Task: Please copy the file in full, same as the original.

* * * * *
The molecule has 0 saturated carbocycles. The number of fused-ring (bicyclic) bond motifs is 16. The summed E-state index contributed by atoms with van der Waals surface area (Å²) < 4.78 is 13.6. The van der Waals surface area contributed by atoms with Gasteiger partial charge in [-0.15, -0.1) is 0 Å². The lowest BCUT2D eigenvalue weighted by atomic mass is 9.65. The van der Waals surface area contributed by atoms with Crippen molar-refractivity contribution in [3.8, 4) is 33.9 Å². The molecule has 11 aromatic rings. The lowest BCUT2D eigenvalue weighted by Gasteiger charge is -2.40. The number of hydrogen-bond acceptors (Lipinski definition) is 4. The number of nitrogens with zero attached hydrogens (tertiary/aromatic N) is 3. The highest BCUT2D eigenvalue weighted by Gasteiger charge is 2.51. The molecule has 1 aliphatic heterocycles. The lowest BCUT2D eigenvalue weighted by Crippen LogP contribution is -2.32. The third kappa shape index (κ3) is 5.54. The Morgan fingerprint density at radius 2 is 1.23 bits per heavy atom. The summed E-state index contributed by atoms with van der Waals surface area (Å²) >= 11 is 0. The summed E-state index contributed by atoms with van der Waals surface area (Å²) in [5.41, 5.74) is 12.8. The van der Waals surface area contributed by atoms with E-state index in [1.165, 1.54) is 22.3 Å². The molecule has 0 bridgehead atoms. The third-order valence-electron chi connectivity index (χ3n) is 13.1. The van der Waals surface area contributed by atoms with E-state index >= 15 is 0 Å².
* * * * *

The molecule has 0 saturated carbocycles. The number of fused-ring (bicyclic) bond motifs is 16. The summed E-state index contributed by atoms with van der Waals surface area (Å²) < 4.78 is 13.6. The van der Waals surface area contributed by atoms with Gasteiger partial charge in [-0.15, -0.1) is 0 Å². The lowest BCUT2D eigenvalue weighted by atomic mass is 9.65. The van der Waals surface area contributed by atoms with Crippen molar-refractivity contribution in [3.8, 4) is 33.9 Å². The molecule has 11 aromatic rings. The lowest BCUT2D eigenvalue weighted by Gasteiger charge is -2.40. The number of hydrogen-bond acceptors (Lipinski definition) is 4. The number of nitrogens with zero attached hydrogens (tertiary/aromatic N) is 3. The highest BCUT2D eigenvalue weighted by Gasteiger charge is 2.51. The molecule has 1 aliphatic heterocycles. The lowest BCUT2D eigenvalue weighted by Crippen LogP contribution is -2.32. The third kappa shape index (κ3) is 5.54. The Morgan fingerprint density at radius 2 is 1.23 bits per heavy atom. The summed E-state index contributed by atoms with van der Waals surface area (Å²) >= 11 is 0. The summed E-state index contributed by atoms with van der Waals surface area (Å²) in [5.41, 5.74) is 12.8. The van der Waals surface area contributed by atoms with E-state index in [1.165, 1.54) is 22.3 Å². The molecule has 0 bridgehead atoms. The third-order valence-electron chi connectivity index (χ3n) is 13.1. The van der Waals surface area contributed by atoms with E-state index >= 15 is 0 Å².